Today Evo Morales issued a decree that will require American citizens to obtain a visa before the enter Bolivia. In the past, Americans could come and obtain a free 30-day (or even 90-day) visa upon arrival. You can read more about it in English or in Spanish.
Evo cites reciprocity as the primary reason for the change. Bolivians who travel to America are required to have visas, so now Bolivia will make the same requirement of Americans. He also cited security as another reason, pointing out that an American exploded a bomb in La Paz last year (though he conveniently fails to mention the American had a Uruguayan accomplice).
The Bolivian government has essentially bumped America into their bottom-class list, with countries like Iran, Iraq, Libya, and Pakistan.
As an American who travels to Bolivia regularly, this bothers me a lot. Here’s why:
It’s hypocrisy.The United States is far from the only country that requires Bolivians to have visas to enter. Here are just a few others I found while searching the web: Canada, Australia, Mexico, Honduras, Venezuela. Why didn’t Evo also demand reciprocity from these (especially Venezuela)? Because he doesn’t really care about reciprocity. It’s clear “reciprocity” is just a pretext to have a policy that antagonizes the U.S.
This will hurt Bolivia more than the U.S. It’s not as though millions of Americans need to get into Bolivia. Generally speaking, most Americans who travel to Bolivia are going as tourists. I believe this will hurt Bolivia’s tourism industry significantly.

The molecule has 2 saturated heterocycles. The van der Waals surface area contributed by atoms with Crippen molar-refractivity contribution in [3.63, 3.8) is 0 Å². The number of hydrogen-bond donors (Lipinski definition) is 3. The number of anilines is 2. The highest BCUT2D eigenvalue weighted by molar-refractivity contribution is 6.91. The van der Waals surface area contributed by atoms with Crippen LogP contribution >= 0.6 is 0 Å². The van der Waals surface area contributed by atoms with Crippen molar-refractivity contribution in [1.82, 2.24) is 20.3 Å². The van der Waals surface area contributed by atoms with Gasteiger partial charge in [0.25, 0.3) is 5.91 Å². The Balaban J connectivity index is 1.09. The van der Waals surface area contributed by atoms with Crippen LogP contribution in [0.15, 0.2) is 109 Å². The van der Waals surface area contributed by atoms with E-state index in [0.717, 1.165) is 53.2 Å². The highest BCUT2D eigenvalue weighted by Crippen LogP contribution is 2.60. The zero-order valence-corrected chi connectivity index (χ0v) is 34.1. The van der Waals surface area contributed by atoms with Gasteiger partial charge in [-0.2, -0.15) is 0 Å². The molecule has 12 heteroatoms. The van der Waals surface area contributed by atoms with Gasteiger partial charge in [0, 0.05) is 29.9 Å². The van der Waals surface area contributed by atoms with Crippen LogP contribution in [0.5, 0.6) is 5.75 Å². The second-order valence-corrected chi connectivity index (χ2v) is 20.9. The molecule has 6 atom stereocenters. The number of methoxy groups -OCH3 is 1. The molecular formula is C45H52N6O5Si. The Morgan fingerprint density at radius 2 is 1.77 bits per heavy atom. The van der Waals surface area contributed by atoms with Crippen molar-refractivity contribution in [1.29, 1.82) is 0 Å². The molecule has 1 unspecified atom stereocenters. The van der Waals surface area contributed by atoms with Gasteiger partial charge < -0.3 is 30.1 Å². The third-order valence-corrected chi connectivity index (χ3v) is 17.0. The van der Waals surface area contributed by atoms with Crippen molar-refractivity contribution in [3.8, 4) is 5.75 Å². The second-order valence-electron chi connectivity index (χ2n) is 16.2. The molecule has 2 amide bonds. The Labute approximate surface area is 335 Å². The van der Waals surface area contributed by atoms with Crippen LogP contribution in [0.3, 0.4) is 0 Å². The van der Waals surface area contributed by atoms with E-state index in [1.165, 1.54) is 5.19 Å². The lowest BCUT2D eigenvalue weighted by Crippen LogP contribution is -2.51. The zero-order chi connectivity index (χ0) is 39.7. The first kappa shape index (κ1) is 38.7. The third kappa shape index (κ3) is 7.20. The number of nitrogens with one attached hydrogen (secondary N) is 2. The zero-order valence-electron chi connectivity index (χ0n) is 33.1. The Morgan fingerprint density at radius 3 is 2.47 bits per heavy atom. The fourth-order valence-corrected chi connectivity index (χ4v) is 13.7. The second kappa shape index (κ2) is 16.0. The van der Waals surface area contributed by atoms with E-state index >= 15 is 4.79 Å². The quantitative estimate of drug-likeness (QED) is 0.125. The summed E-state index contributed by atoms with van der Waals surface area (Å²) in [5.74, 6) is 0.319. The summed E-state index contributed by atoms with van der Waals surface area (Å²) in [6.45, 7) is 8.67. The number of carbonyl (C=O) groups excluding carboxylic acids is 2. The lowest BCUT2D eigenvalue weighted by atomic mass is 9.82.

It affects friends of Bolivia, not its enemies. Many Americans who work for NGOs, charities, missions, and aid groups or Americans with Bolivian friends or family will be impacted by this. These are people who care about Bolivia. I am one of those people, and so is my daughter (who doesn’t have Bolivian citizenship).
It hurts relations with the U.S. government. Evo doesn’t want Bolivia to be America’s lap dog. And rightfully so. But there is a middle ground between that extreme and the other: antagonizing the U.S. like Venezuela and Cuba. It seems clear that this policy is intended primarily to antagonize the U.S. It’s tantamount to a child sticking his tongue out and saying “nyah!” There are better ways to solve the problems between America and Bolivia.
Some will argue, “What you’re feeling now is what Bolivians have had to feel because they must get visas from the U.S.” Fair enough. But there is a difference. Bolivians are emigrating from their country in large numbers. Most end up in places like Spain where emigration from Bolivia isn’t as tightly controlled. If the U.S. were to ease restrictions, it would open the floodgates to Bolivians seeking to live in the U.S. The reverse is not true, however. There is no flood of Americans seeking to live in Bolivia. Reciprocity sounds good in principle, but it is not practical and it doesn’t reflect the reality of the relationship between the two countries.
Anyway, this news is new enough that there’s not much official to be seen on the web. Neither the Bolivian government site, the Bolivian embassy, nor the American embassy mention it. Additionally I haven’t seen any of the major Bolivia bloggers talking about it. I imagine it will be a topic of some conversation in the days ahead.